Traders Around the World Rush to Close Bets Ahead of Fed Decision

Traders Around the World Rush to Close Bets Ahead of Fed Decision

(Bloomberg) — Some investors have a message for anyone looking to bet ahead of one of the most important Federal Reserve policy meetings this year: don’t, or risk getting burned.

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“Short on equities and bonds,” said Stephen Miller, a four-decade market veteran and investment adviser at GSFM, a unit of Canada’s CI Financial Corp in Sydney. “I would also be closing long dollar positions — the next 24 hours are so uncertain when the market has already worked into the rally so pessimistically.”

Miller’s warning echoes on trading desks from Woori Bank in Seoul to BNP Paribas Asset Management in Hong Kong as investors brace for another jumbo rate hike from a Federal Reserve that is biased towards cooling rising price pressures. Markets are pricing in a 75 basis point rate hike and the possibility of a full percentage point increase — a risk that would only add to recession fears.

The Fed’s decision comes during an action-packed week on policy matters, with both the Bank of Japan and the Bank of England due to discuss rates on Thursday. The revisions could trigger major gyrations in global markets as traders try to determine where borrowing costs are heading after the recent big hikes by the Riksbank and the Bank of Canada.

Nervousness is flickering across nearly every asset class: potential swings in US stocks are near levels last seen in mid-July, while those on Treasuries have risen to a one-month high. Implied volatility has also increased overnight across all major currency pairs, reflecting uncertainty about how foreign exchange markets will respond to the Fed’s decision.

Depositing Money

And, the size of the rate hike is not the only focus. The key message for investors is likely to be the Fed’s projections of where the policy rate will peak.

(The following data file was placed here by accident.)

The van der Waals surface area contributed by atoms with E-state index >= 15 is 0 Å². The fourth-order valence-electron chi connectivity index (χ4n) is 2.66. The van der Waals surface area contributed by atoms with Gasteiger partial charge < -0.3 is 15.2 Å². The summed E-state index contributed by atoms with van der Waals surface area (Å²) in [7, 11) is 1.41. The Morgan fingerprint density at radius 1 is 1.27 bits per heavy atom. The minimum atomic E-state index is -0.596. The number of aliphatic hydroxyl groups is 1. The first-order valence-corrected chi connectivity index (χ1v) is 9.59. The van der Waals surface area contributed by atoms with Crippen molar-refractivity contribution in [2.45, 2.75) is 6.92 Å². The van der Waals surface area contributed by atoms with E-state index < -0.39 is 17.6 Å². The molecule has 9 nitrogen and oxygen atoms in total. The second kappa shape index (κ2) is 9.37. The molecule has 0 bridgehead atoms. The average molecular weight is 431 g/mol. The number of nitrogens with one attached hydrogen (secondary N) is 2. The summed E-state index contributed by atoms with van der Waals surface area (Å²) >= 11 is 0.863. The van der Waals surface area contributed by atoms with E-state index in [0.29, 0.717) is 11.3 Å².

In the wake of all this uncertainty, Zhikai Chen, BNP’s head of Asian and global emerging market equities in Hong Kong, is raising money to protect his portfolio.

“We’ve averaged 3% plus cash in our portfolios over the last 10 years — we’re going into this meeting with about 7.5%,” said Chen, who helps oversee 500 billion euros ($498 billion) at the asset manager. “There’s certainly an understandable lack of conviction” as investors wait to hear from Fed Chairman Jerome Powell.

Geopolitical risks are also complicating the picture, after Russian President Vladimir Putin announced a “partial mobilization”, calling up 300,000 reservists as he sharply ramps up his flagship invasion of Ukraine. The euro fell in two weeks.

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‘Try Nothing’

Others such as Steen Jakobsen, chief investment officer at Saxo Bank A/S, plan to ride out any market turbulence by keeping current jobs. Meanwhile, leveraged investors are taking short bets on two-year US Treasury contracts to their highest level since June, data from the Commodity Futures Trading Commission shows.

“We’re not doing anything different on a 75 or a 100 or even a 25,” Jakobsen said. “What we need to balance over time is which part of the economy needs capital and that’s not going to be based on the risk of a single event like the FOMC.”

In contrast, macro funds have been taking short positions in US equities since America’s latest inflation print, according to an analysis by Nomura Holdings Inc.

In the case of Min Gyeong-won at Woori Bank, any strong position into the meeting – current or new – may be lost. His advice: sit back and parse the Fed’s messages before taking any bold action.

“Don’t try anything before the meeting,” said Min, an economist in Seoul. “Sleep early, wake up early and review Chairman Powell’s speech, and get your morning cup of coffee.”

(Updates with developments in Ukraine in the ninth paragraph)

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